This is the first part of three+one’s Summer Blog Series . As there are five Tuesdays in August, I will be addressing the top five questions the nation’s public and Higher Ed financial officers ask me as I travel across the country. Today’s question:
Given there are less bank branches and more efficient online banking services, how come my banking costs aren’t going down?
Over the last several months, Pete and I have had the opportunity to speak at a number of finance-related conferences. At each one this question has come up: “Given fewer bank branches and greater advancement in technology, will my banks costs go down?”
The answer is both “yes” and “no.”
First the “no.” Given the higher risk and increased compliance mandates established by the Dodd-Frank Wall Street Reform Act*, banks of all sizes have a batch of new costs to deal with.
While fewer bank branches and a reduced support staff do help, banks have had to add compliance personnel to meet new audit and “Know Your Client” demands. It will take a while for banks to fully adjust to the staggering costs of their new reality.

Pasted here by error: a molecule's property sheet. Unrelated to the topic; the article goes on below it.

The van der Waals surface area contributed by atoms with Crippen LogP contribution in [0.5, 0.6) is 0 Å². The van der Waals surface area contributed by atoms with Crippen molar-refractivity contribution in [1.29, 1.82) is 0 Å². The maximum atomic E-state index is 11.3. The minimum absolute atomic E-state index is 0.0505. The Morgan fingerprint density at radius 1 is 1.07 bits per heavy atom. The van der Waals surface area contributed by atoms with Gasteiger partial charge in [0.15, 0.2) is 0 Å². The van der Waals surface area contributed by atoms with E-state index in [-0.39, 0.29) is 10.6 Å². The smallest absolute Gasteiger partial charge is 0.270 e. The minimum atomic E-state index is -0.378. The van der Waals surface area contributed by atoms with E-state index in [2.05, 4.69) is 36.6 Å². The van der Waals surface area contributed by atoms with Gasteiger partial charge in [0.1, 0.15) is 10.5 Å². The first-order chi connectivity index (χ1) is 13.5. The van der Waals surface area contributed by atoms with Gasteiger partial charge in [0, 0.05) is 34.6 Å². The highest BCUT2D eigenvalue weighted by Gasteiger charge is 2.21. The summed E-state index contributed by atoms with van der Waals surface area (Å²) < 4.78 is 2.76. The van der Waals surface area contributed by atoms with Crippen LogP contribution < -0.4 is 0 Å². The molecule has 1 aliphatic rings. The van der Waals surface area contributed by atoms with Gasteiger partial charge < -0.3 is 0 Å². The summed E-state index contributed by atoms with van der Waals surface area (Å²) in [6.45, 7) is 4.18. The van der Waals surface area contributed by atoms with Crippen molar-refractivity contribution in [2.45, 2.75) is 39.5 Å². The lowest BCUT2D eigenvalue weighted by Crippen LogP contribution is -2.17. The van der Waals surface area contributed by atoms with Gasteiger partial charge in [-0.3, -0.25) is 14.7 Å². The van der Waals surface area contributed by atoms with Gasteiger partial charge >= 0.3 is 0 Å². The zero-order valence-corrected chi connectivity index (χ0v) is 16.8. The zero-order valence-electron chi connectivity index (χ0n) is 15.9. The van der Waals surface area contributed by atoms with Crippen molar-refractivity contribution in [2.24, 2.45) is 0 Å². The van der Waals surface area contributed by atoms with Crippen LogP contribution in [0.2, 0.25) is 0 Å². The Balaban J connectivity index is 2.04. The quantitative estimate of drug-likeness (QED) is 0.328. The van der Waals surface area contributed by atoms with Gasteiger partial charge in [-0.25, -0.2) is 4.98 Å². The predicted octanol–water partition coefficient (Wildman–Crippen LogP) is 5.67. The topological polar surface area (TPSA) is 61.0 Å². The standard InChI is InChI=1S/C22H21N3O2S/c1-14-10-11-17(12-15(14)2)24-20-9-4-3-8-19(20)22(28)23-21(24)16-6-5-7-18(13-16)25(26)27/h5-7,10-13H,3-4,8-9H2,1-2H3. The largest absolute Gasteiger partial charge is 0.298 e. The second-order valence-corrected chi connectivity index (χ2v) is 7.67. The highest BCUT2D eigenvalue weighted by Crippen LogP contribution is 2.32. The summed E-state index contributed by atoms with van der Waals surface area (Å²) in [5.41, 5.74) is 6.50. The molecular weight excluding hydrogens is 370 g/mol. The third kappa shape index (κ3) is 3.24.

For the top-tier banks, the added costs of federal oversight are in the billions. Regional banks are seeing new costs in the millions. Even small community banks will be spending hundreds of thousands of dollars to fully comply.
Naturally, these costs are then passed on to their customers with higher checking/ATM fees and lending rates along with lower deposit rates.
Now for the “yes.” Bank fees will likely move downward as technology continues to advance thus making them more efficient. I also see banks benefiting from higher interest rate spreads—but all this could take four to five years.
*Already 22,000 pages thick and more are expected!
Stay tuned for next week when we continue our three+one Summer Series where we answer the question: “Why are banks no longer interested in my deposits?”